The plane's speed reached a point of no return and couldn't safely stop after the crew reported hearing a suspected tire blowout, the experts said.
“Technically, they probably should have continued the takeoff because they were at a point at which they were not going to be able to stop on the remaining runway,” Eric Doten told The Associated Press after federal investigators on Wednesday issued a preliminary report on the crash that happened just before midnight Sept. 19.
Former Blink-182 drummer Travis Barker and celebrity disc jockey DJ AM, whose real name is Adam Goldstein, were severely burned in the crash, but have been released from the hospital and are expected to fully recover. Two of the musicians' close friends and the plane's pilot and co-pilot were killed when it shot off the end of the runway.
In the report issued Wednesday, National Transportation Safety Board officials said the plane was traveling 156 mph just before the pilots tried to abort the takeoff. At that speed, the pilots had issued the “V1 speed callout,” which means the plane has reached the point where it has to takeoff, the experts said.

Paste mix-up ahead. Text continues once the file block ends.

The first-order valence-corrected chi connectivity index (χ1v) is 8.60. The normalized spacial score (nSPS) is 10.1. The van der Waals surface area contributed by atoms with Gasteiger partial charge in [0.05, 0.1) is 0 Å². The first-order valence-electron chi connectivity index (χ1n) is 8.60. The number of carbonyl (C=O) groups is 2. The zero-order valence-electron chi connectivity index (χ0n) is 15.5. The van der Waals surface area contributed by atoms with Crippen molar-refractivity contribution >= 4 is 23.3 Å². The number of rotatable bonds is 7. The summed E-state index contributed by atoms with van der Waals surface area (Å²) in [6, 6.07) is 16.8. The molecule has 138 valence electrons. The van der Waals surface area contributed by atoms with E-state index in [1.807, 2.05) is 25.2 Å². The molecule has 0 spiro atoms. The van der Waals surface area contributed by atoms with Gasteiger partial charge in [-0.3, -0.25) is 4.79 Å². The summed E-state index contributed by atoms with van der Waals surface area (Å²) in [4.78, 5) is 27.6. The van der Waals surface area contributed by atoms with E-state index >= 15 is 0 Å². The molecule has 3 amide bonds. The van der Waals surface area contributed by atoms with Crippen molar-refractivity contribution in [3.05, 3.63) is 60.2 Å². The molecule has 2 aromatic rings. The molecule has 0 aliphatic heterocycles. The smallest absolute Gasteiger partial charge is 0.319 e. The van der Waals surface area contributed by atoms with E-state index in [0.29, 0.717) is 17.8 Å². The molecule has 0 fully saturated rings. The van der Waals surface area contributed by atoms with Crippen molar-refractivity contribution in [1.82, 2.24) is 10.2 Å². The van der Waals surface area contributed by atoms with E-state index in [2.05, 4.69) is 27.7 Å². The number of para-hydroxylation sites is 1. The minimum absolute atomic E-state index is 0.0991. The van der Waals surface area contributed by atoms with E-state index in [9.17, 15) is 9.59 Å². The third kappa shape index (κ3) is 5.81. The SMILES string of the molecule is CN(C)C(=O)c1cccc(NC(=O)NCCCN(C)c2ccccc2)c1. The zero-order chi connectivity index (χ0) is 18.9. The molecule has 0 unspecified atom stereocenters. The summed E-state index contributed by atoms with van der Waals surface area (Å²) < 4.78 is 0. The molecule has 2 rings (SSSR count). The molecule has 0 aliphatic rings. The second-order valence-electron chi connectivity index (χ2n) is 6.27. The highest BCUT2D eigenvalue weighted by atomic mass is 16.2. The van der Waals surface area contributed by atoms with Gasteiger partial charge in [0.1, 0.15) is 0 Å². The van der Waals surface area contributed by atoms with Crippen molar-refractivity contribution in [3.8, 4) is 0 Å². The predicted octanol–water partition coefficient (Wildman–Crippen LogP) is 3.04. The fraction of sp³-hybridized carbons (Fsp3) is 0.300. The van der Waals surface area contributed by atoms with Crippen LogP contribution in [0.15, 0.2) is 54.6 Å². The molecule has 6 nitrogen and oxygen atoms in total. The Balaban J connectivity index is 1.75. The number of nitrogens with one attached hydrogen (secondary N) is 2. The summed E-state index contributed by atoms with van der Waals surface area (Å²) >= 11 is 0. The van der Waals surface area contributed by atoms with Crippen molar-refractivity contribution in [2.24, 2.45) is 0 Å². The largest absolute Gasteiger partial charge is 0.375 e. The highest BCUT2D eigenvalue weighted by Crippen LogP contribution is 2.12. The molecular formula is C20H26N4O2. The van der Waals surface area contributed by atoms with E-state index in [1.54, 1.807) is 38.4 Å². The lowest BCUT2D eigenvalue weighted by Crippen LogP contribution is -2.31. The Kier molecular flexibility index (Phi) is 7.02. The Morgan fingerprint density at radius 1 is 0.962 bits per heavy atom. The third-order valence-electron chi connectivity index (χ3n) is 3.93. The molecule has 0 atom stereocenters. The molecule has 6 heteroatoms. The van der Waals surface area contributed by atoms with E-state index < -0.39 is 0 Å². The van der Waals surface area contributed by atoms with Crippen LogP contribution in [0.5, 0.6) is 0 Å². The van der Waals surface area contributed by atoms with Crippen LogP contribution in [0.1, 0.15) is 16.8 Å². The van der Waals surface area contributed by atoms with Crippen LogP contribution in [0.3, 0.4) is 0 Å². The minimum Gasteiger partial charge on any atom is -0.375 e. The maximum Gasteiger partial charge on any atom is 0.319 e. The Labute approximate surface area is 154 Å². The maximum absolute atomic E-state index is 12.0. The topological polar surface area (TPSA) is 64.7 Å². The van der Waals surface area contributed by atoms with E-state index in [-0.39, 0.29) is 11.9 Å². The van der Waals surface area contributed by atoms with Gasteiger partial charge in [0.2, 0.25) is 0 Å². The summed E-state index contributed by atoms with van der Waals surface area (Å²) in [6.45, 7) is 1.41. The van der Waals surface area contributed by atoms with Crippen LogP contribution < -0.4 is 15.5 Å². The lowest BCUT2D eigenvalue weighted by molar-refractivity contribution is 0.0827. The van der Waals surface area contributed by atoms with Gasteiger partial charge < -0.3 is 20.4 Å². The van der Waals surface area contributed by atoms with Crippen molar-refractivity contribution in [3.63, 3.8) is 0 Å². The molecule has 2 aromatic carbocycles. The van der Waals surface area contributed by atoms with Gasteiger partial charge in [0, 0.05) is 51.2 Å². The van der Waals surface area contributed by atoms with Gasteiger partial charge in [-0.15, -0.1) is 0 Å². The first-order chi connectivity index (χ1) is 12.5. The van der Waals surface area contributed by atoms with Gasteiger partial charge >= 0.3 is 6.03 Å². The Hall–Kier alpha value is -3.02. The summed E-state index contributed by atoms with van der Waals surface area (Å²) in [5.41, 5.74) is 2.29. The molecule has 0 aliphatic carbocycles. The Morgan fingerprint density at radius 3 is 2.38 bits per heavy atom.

The state's teachers face layoffs if senators try to tinker with the $488 million in budget cuts mostly targeting health care and higher education, Senate Finance Committee Chairman Hugh Leatherman warned Wednesday.
Leatherman's committee sent the bill to the Senate floor Wednesday and it will be debated today. It carves deeply into health care and college spending, as well as more obscure programs helping some of the state's most vulnerable residents. For instance, state colleges alone take $123 million in cuts and a program advocating for people with disabilities loses all its state money.
The state's tax collections stalled as the $7 billion budget went into effect in July. Bill Gillespie, the state's chief economist, warned the committee a surge in oil prices after the election could be a drag on the economy. “My advice to you is to batten down the hatches,” Gillespie said.